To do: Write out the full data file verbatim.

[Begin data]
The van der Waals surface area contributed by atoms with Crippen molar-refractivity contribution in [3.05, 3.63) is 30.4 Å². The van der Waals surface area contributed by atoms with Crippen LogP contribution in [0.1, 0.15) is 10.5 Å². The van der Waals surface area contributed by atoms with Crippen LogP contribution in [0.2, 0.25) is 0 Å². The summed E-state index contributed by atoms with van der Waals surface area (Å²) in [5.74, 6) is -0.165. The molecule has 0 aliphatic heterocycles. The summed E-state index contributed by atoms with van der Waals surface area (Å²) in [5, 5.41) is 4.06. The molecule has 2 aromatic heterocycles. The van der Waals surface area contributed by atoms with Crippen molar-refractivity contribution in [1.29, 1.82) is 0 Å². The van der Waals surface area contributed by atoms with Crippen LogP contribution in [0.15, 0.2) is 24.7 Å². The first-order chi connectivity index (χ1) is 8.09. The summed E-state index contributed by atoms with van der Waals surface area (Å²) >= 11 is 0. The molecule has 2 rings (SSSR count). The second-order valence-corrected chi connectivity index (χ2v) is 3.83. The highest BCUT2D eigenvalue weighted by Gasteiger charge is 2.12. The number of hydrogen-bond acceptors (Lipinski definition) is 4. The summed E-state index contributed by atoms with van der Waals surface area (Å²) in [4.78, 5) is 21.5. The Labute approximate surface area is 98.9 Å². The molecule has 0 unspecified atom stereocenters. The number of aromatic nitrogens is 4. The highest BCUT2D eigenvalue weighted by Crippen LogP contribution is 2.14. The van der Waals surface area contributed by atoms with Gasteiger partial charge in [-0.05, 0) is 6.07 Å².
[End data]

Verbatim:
The van der Waals surface area contributed by atoms with Crippen molar-refractivity contribution in [3.05, 3.63) is 30.4 Å². The van der Waals surface area contributed by atoms with Crippen LogP contribution in [0.1, 0.15) is 10.5 Å². The van der Waals surface area contributed by atoms with Crippen LogP contribution in [0.2, 0.25) is 0 Å². The summed E-state index contributed by atoms with van der Waals surface area (Å²) in [5.74, 6) is -0.165. The molecule has 0 aliphatic heterocycles. The summed E-state index contributed by atoms with van der Waals surface area (Å²) in [5, 5.41) is 4.06. The molecule has 2 aromatic heterocycles. The van der Waals surface area contributed by atoms with Crippen molar-refractivity contribution in [1.29, 1.82) is 0 Å². The van der Waals surface area contributed by atoms with Crippen LogP contribution in [0.15, 0.2) is 24.7 Å². The first-order chi connectivity index (χ1) is 8.09. The summed E-state index contributed by atoms with van der Waals surface area (Å²) >= 11 is 0. The molecule has 2 rings (SSSR count). The second-order valence-corrected chi connectivity index (χ2v) is 3.83. The highest BCUT2D eigenvalue weighted by Gasteiger charge is 2.12. The number of hydrogen-bond acceptors (Lipinski definition) is 4. The summed E-state index contributed by atoms with van der Waals surface area (Å²) in [4.78, 5) is 21.5. The Labute approximate surface area is 98.9 Å². The molecule has 0 unspecified atom stereocenters. The number of aromatic nitrogens is 4. The highest BCUT2D eigenvalue weighted by Crippen LogP contribution is 2.14. The van der Waals surface area contributed by atoms with Gasteiger partial charge in [-0.05, 0) is 6.07 Å².